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Pokemon HeartGold / SoulSilver

The golden days return.

The games' complexity is incredibly impressive and endlessly stimulating. The intricacies of Pokemon breeding and evolution, mysterious items and the day-and-night cycle unravel slowly over the course of the adventure, but it always feels as if there's more to learn.

Astonishingly, HeartGold and SoulSilver never feel old; they come across as extremely modern. If anything, these remakes highlight how forward-thinking the original games actually were. Pokemon understood sharing, trading and communal gaming before the Internet made it commonplace. Gold and Silver even predicted the smartphone in the form of the Pokegear, the PDA that stores your map and the phone numbers of trainers and friends that you meet on your journey through Johto. It's all intuitively displayed on the touchscreen, along with Pokemon team stats, the contents of your item satchel, the obsessively detailed Pokedex and your own personalised trainer card.

The touchscreen allows for a very clear display of information; this is a vast improvement over the original games, especially as there is just so much information in Pokemon HeartGold and SoulSilver. You can search the Pokedex by everything from a Pokemon's name to its height, weight, location, nature or type. Each individual creature has a different set of stats and personality traits to absorb. Every single move and item has its own chunk of descriptive text. Colour-coding and touch controls make the arcane knowledge and mathematics at the heart of the Pokemon experience easy to digest and simple to access.

Only a few things seem old-fashioned. The map annotation system, which is hidden so well that most people probably wouldn't even know it existed, only lets you choose from preset phrases rather than write your own notes, which feels weirdly anachronistic. The phone calls can get annoying, too; it's all very well for a bug catcher to ring up and offer to share his berries with you when you're getting started, but when he's still doing it twenty hours into the game it starts to grate. Being able to rematch challenging trainers is a great feature, but you'll also get a lot of phone calls from the small-fry kids you were battling back when your Typhlosion was still a Cyndaquil. And for some reason, I felt bad about deleting their numbers from my Pokegear.

The Pokewalker: part Tamagotchi, part fitness device.

Pokemon's real achievement is the way it makes you care about the little creatures on the screen, even though they're not really anything more than a collection of numbers and pixels. It's such a personal and involving and comprehensively enthralling experience, and it makes perfect sense that it's managed to hold generations of captivated kids and receptive adults in its spell.

HeartGold and SoulSilver build on the natural bond that develops between the player and his or her Pokemon with little personality descriptions and visual cues; any Pokemon can walk around with you in the world, and they respond positively to your attention. It's amazing how a simple three-line text description of your Bellsprout playing with a twig can become a vignette in the narrative of your relationship with the game. It's difficult to fully understand the magic that Game Freak works, here, but that it works is undeniable.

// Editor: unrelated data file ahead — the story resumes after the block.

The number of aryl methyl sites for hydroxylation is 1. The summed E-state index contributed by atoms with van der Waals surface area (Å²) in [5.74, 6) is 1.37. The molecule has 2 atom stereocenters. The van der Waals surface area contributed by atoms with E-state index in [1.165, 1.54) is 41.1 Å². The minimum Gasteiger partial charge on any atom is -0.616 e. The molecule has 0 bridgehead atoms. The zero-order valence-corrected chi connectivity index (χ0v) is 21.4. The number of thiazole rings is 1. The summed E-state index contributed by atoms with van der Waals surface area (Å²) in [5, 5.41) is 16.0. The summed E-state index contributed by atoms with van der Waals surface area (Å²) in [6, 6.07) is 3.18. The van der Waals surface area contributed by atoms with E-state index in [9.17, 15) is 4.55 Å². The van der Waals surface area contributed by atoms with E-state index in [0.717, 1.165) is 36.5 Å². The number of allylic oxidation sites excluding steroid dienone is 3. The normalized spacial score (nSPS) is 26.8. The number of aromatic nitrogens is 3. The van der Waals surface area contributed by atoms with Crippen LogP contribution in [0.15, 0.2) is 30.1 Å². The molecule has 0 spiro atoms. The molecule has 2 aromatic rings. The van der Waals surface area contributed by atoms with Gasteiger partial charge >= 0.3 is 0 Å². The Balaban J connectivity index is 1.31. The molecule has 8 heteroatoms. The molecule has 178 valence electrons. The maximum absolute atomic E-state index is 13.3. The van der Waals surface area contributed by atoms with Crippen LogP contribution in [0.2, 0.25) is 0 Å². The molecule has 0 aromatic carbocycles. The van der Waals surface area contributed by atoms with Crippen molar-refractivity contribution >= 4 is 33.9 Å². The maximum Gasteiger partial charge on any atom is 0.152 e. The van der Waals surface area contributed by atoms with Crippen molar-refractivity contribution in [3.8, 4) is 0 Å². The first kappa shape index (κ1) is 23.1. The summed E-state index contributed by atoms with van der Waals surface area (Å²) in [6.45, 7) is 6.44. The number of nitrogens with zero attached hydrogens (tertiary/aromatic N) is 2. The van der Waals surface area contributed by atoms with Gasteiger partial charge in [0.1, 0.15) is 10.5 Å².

The Pokewalker pedometer, in theory, enhances this sense of connection by allowing you to carry a Pokemon with you wherever you go, transferring it from the in-game PC to the gadget in your pocket. Walking and playing basic minigames on the wee LCD screen earns your chosen friend experience and in-game currency; they can only gain one level per transfer, so it's not as much of an exploit as it might be. It keeps you thinking about Pokemon, though, as if you needed any encouragement, and though the gadget is hardly a reason to buy the game, it's not just a gimmick, either.

HeartGold and SoulSilver aren't re-releases, they're remakes, and they're more or less perfect examples of how that should be done. They're neither a careless rehash of old material nor crammed with pointless neophiliac nonsense. They combine everything that was best about the older Pokemon games - namely, the more likeable monster designs and inventive spirit - with the much-improved looks and streamlined battle system of the fourth-generation ones. They recapture the energy and imagination of the Pokemon series at the height of its creative and commercial power. And as a lapsed but once-obsessive Pokemon fan, they've recaptured my imagination, too.

9 / 10

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About the Author

Keza MacDonald avatar

Keza MacDonald


Keza is the Guardian's video games editor. Previously she has been the UK editor for Kotaku and IGN, and a Eurogamer contributor.


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